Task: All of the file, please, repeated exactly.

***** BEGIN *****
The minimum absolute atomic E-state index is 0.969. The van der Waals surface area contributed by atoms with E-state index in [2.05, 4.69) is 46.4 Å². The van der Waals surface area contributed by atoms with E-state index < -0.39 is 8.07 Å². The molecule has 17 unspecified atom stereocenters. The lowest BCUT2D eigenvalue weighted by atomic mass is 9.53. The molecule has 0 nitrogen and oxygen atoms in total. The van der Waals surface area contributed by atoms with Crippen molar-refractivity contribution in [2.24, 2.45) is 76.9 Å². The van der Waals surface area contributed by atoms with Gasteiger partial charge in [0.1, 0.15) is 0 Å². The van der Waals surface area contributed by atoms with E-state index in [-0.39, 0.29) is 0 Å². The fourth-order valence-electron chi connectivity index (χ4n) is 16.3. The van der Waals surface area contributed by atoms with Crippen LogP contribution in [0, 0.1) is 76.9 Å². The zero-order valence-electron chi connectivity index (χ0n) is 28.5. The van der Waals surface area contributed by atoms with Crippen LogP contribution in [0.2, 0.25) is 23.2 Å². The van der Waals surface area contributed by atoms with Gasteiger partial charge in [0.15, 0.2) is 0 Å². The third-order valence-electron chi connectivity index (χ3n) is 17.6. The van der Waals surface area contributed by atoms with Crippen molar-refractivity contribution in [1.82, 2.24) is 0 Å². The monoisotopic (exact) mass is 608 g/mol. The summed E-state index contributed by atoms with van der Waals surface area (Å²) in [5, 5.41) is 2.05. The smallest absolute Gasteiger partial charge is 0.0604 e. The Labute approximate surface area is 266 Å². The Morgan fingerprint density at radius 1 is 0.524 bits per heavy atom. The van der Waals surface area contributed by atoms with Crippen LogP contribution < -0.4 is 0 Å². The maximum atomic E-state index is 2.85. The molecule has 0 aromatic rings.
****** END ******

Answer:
The minimum absolute atomic E-state index is 0.969. The van der Waals surface area contributed by atoms with E-state index in [2.05, 4.69) is 46.4 Å². The van der Waals surface area contributed by atoms with E-state index < -0.39 is 8.07 Å². The molecule has 17 unspecified atom stereocenters. The lowest BCUT2D eigenvalue weighted by atomic mass is 9.53. The molecule has 0 nitrogen and oxygen atoms in total. The van der Waals surface area contributed by atoms with Crippen molar-refractivity contribution in [2.24, 2.45) is 76.9 Å². The van der Waals surface area contributed by atoms with Gasteiger partial charge in [0.1, 0.15) is 0 Å². The van der Waals surface area contributed by atoms with E-state index in [-0.39, 0.29) is 0 Å². The fourth-order valence-electron chi connectivity index (χ4n) is 16.3. The van der Waals surface area contributed by atoms with Crippen LogP contribution in [0, 0.1) is 76.9 Å². The zero-order valence-electron chi connectivity index (χ0n) is 28.5. The van der Waals surface area contributed by atoms with Crippen LogP contribution in [0.2, 0.25) is 23.2 Å². The van der Waals surface area contributed by atoms with Gasteiger partial charge in [0.15, 0.2) is 0 Å². The third-order valence-electron chi connectivity index (χ3n) is 17.6. The van der Waals surface area contributed by atoms with Crippen molar-refractivity contribution in [1.82, 2.24) is 0 Å². The monoisotopic (exact) mass is 608 g/mol. The summed E-state index contributed by atoms with van der Waals surface area (Å²) in [5, 5.41) is 2.05. The smallest absolute Gasteiger partial charge is 0.0604 e. The Labute approximate surface area is 266 Å². The Morgan fingerprint density at radius 1 is 0.524 bits per heavy atom. The van der Waals surface area contributed by atoms with Crippen LogP contribution < -0.4 is 0 Å². The maximum atomic E-state index is 2.85. The molecule has 0 aromatic rings.